This web service evaluates the response of the global gravitational-wave observatory: which detectors were in science mode at times in the past, and (optionally) the orientation of each detector to a hypothetical source in the sky. Each time is specified by either GPS or UTC time, an optional identifying label, and also a time window. The service returns a table of duty cycle: the proportion of the time window when each detector was in science mode. If a source position is specified (RA and Dec), then the antenna factors of each detector are also computed. Each source is then given an overall score for how well the global network would have observed it.

You will enter a list of sources below. Each row is a space-delimited list of tokens. If there is one token, it is parsed as Time, either a GPS or a ISO8601 UTC time. If there are two tokens, it is assumed to be a time and then an ID. If there are three tokens, it will be parsed as time, RA, Dec. Four tokens are interpreted at Time, ID, RA, Dec. RA and Dec can be decimal degrees, or sexagesimal [hh:mm:ss dd:mm:ss]. All four forms are in the example below.

Here are some example files in the right format for copying and pasting into the text area below. Each list is of astrophysical phenomena that have been checked for corresponding gravitational wave detection:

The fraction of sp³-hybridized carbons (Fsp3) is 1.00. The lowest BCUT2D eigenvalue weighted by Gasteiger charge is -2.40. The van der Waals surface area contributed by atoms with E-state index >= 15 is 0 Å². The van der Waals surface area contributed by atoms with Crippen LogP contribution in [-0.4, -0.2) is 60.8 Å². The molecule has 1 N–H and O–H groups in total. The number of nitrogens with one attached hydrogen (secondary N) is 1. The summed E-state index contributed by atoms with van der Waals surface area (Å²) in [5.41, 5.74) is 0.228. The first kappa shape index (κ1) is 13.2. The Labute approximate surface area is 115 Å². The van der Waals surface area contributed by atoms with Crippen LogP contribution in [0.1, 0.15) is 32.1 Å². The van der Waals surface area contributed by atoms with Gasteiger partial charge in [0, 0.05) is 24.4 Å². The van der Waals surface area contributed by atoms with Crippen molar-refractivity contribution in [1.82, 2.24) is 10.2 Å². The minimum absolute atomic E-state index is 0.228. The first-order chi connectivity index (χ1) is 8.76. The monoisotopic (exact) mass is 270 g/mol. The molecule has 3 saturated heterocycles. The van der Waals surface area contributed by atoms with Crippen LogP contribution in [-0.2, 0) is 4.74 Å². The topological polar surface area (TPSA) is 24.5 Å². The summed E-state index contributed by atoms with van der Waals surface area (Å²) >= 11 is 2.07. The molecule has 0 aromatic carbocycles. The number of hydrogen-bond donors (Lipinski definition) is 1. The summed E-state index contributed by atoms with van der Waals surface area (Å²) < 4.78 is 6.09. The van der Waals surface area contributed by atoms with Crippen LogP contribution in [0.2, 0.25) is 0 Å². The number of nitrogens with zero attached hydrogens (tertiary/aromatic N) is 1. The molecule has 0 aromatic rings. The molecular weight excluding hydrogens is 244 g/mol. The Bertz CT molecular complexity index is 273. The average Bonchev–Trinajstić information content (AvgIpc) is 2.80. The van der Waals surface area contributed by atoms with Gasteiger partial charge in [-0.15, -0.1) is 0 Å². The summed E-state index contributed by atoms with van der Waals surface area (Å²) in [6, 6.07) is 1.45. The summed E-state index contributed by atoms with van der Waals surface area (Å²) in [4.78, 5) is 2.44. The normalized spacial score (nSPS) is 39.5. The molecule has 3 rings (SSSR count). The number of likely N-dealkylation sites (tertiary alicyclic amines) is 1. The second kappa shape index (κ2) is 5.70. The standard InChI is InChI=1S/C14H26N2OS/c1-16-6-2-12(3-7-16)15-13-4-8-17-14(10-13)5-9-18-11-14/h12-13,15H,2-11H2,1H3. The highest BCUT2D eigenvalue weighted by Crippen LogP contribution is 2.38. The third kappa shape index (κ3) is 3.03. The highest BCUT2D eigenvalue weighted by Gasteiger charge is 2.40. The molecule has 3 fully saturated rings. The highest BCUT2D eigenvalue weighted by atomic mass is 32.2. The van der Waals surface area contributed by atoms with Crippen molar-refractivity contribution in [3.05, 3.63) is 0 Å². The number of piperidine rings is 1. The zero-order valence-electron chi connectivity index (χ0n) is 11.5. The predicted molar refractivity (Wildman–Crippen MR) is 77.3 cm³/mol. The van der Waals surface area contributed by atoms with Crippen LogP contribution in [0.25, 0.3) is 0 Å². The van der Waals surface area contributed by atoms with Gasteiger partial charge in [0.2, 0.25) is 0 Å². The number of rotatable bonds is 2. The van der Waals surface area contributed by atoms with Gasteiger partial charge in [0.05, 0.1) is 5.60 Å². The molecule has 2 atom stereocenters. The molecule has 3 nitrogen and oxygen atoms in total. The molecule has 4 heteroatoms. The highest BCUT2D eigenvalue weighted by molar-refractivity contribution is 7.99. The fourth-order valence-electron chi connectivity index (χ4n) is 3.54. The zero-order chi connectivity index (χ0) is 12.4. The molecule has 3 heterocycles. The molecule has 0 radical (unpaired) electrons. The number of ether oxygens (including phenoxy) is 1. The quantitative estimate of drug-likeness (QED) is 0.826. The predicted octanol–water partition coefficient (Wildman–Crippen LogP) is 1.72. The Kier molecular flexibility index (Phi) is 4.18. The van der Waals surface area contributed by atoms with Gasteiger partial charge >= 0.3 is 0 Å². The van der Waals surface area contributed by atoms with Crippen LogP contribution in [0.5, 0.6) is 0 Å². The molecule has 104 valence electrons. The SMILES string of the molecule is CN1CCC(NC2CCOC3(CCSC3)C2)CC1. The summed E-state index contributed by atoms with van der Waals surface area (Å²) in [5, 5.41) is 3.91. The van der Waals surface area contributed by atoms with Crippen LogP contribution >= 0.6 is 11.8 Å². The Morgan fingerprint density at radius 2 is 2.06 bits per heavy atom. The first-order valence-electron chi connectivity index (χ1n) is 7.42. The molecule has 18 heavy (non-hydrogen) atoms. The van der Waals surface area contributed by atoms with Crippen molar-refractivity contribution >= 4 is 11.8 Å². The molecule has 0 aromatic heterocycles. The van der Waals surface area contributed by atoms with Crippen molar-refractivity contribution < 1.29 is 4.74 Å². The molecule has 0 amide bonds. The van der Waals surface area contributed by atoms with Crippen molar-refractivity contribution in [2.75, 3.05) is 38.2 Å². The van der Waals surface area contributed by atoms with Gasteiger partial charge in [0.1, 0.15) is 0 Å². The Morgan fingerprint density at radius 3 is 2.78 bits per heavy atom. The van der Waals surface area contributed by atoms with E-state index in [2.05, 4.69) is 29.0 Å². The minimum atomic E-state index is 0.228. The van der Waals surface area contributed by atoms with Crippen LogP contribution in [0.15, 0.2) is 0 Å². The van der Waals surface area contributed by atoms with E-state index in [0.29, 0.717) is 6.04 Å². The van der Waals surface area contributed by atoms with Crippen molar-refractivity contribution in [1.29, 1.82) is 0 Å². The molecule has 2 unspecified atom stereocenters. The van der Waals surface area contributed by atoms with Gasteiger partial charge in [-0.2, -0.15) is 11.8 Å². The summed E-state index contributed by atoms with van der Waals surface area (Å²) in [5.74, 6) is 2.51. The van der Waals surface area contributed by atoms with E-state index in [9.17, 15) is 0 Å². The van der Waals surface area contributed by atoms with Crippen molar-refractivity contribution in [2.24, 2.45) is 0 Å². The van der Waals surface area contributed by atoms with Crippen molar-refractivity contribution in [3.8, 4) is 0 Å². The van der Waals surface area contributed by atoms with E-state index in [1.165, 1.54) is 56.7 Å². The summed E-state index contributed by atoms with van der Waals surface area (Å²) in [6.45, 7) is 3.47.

Replace these examples of input lines with your own in the format Time [ID] [RA Dec], or copy/paste from the links above.

The results show what proportion of the time the detector was in science mode during the window (duty cycle or D.C.), as recorded by the Science Mode Timeline. If a source position is provided, the antenna response (Frss) to that sky position is also shown. Frss = sqrt(F+2 + Fx2) is a number between 0 and 1, where 1 means that the detector response to that location is maximum (See arXiv:1001.0165 for details). The color of each entry in the table is green for high duty cycle (detector was taking data), or red for low duty cycle (detector was not taking data). The antenna pattern (F+,x) is calculated with the LIGO Algorithm Library function LALComputeDetAMResponse(), with the polarization and inclination angles set to 0.

Results will appear here.